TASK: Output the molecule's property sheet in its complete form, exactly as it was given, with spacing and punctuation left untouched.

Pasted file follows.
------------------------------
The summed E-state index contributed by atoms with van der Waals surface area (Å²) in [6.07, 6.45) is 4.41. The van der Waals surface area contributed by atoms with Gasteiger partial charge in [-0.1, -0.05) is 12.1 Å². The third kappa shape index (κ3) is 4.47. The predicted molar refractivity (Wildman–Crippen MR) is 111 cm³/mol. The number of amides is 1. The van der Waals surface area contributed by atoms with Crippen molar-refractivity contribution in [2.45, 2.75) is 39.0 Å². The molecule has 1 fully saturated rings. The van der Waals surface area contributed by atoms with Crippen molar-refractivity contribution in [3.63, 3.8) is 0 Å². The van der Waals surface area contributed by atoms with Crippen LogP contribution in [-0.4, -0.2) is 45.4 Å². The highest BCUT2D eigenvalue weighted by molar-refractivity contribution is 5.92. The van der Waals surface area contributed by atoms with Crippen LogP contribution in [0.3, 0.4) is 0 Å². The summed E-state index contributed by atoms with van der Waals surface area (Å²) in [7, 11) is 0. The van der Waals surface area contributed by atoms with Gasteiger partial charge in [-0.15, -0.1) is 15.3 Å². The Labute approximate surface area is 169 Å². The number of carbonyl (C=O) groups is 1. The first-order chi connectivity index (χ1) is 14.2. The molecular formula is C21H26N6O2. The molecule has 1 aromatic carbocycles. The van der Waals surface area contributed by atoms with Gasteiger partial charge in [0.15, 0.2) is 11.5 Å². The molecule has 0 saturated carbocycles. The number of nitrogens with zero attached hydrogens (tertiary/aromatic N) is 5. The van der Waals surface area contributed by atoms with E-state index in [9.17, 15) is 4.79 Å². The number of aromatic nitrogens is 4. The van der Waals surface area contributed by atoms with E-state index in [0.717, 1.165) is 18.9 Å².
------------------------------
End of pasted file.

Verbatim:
The summed E-state index contributed by atoms with van der Waals surface area (Å²) in [6.07, 6.45) is 4.41. The van der Waals surface area contributed by atoms with Gasteiger partial charge in [-0.1, -0.05) is 12.1 Å². The third kappa shape index (κ3) is 4.47. The predicted molar refractivity (Wildman–Crippen MR) is 111 cm³/mol. The number of amides is 1. The van der Waals surface area contributed by atoms with Crippen molar-refractivity contribution in [2.45, 2.75) is 39.0 Å². The molecule has 1 fully saturated rings. The van der Waals surface area contributed by atoms with Crippen molar-refractivity contribution in [3.63, 3.8) is 0 Å². The van der Waals surface area contributed by atoms with Crippen LogP contribution in [-0.4, -0.2) is 45.4 Å². The highest BCUT2D eigenvalue weighted by molar-refractivity contribution is 5.92. The van der Waals surface area contributed by atoms with Crippen LogP contribution in [0.3, 0.4) is 0 Å². The summed E-state index contributed by atoms with van der Waals surface area (Å²) in [7, 11) is 0. The van der Waals surface area contributed by atoms with Gasteiger partial charge in [-0.15, -0.1) is 15.3 Å². The Labute approximate surface area is 169 Å². The number of carbonyl (C=O) groups is 1. The first-order chi connectivity index (χ1) is 14.2. The molecular formula is C21H26N6O2. The molecule has 1 aromatic carbocycles. The van der Waals surface area contributed by atoms with Gasteiger partial charge in [0.15, 0.2) is 11.5 Å². The molecule has 0 saturated carbocycles. The number of nitrogens with zero attached hydrogens (tertiary/aromatic N) is 5. The van der Waals surface area contributed by atoms with E-state index in [9.17, 15) is 4.79 Å². The number of aromatic nitrogens is 4. The van der Waals surface area contributed by atoms with E-state index in [0.717, 1.165) is 18.9 Å².